14 April 2020


And why it matters.

In my blog posts to date, I have looked at what executive coaching is, how my life experiences shaped me as a coach and the benefits you can expect from coaching.

In this post, I am going to look at the key coaching skill of active listening in more detail to understand why it plays such an important role in helping the client to think through their objectives.

So, to begin with, think of a time when a friend listened to some problem or challenge you had and did so in such a way that, afterwards, you thanked them for being such a good listener. It probably felt that the problem or challenge had lessened in scale and you felt more empowered to tackle the issue at hand and was moving towards a plan to do so. Your friend probably said very little in comparison to you, asked relevant and considered questions, was supportive and helped you focus your thoughts on what you were going to do next. 

This is an example of good listening and creates a safe space for you to be open and verbalise your thoughts, and in doing so, to work them through.

Good listening such as in the example above is often referred to as active listening. In such active listening the listener will, typically:

- Show interest

- Listen for feelings

- Show encouragement

- Observe non-verbal behaviour

- Avoid interrupting

- Probe

- Reflect

- Avoid prejudice

- Use open and closed questions

- Clarify

- Summarise

Now, think of how many times you have been telling a friend about a problem or challenge and they seem to be finishing your sentences, telling you about the time something similar happened to them and telling you what you should do. 

This is not good listening (although it might be satisfying!) and typically, after such a conversation, you may well find that your problem or challenge has not lessened, and you are no further forwards in knowing what to do next.

As a coach, I play a similar role to the friend above who is a good listener, as my focus is on the client and listening to what they have to say. This is because at such times it is their time to talk and my place is to support them and create a safe space for them to think.

In coaching, as well as being described as active listening, you often hear of 3 levels of listening:

Level 1 – General listening: This is listening to your own thoughts. It is what we do when we are thinking things through.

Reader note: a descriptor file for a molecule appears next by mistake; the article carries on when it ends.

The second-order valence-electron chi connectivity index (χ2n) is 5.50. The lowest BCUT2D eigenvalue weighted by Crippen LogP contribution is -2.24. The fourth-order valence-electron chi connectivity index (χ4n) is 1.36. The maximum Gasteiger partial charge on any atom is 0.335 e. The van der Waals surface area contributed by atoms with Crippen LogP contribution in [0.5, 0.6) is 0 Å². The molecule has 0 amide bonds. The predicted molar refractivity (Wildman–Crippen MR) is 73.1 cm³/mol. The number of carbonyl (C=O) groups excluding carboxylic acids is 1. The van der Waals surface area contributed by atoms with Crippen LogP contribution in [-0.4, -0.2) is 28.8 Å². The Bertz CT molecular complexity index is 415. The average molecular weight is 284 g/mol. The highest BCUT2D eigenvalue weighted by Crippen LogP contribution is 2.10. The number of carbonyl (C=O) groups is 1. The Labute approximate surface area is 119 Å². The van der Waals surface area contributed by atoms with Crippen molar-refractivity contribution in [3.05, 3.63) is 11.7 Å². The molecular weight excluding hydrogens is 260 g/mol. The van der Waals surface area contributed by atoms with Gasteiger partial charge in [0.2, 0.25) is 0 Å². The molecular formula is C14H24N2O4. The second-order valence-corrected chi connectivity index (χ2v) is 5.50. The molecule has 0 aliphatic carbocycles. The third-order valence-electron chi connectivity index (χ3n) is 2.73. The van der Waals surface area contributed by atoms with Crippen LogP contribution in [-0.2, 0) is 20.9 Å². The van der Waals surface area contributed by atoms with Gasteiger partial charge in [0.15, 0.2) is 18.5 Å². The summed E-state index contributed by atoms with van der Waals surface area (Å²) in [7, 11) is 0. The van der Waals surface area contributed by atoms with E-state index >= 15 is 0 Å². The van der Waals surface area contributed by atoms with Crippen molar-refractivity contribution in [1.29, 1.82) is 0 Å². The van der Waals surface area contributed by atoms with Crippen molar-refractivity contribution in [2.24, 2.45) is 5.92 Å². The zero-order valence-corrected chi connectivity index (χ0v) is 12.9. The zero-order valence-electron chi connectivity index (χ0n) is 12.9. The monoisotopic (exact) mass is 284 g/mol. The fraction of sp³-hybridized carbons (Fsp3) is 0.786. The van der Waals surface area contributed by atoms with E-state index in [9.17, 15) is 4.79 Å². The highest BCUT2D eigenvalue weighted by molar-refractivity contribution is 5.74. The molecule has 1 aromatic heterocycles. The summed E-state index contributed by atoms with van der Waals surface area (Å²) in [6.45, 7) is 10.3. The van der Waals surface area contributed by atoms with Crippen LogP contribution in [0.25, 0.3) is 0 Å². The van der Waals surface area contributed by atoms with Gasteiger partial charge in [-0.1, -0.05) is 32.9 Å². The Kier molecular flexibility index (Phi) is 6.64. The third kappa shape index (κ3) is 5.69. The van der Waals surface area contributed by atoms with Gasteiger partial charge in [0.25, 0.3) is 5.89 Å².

Level 2 – Focused listening: This is when you are listening intently to another person and you are focused on what they say and how they say it. This is most similar to active listening.

Level 3 – Whole body listening: This is more about sensing where the client is, what they are not saying and exploring their use of metaphors. It is a level above focused listening and comes with practice and a focus on being aware of the client and the relationship between the client and coach.

In coaching the client typically uses Level 1 listening, thinking through their thoughts and verbalising them, so you, the coach, can facilitate them in shaping them.

The coach should be using Level 2 and 3 listening and avoiding their own Level 1 listening (often called “inner chat”, the thoughts that go on in our heads that distract us from the world around us). At such times the coach is “in the moment” with the client and there for them. 

It is quite unusual to have someone listen intently to you for an hour or so these days and it creates a powerful state for the client, in which they feel enabled to unpack their thoughts.

It is this focus on listening in coaching that differentiates it from advice-giving services, i.e. consulting or mentoring. Good listening in coaching helps the client to achieve a greater and richer self-awareness of their challenge and, in doing so, greater responsibility for working on the challenge, whilst moving it forwards.

I hope the above gives an understanding as to why good listening plays such an important role in coaching and life in general and, if you have any questions or thoughts on the topic, or would like to work on your own listening skills, let me know and I would be happy to help you do so.

David Alcock

From the author:

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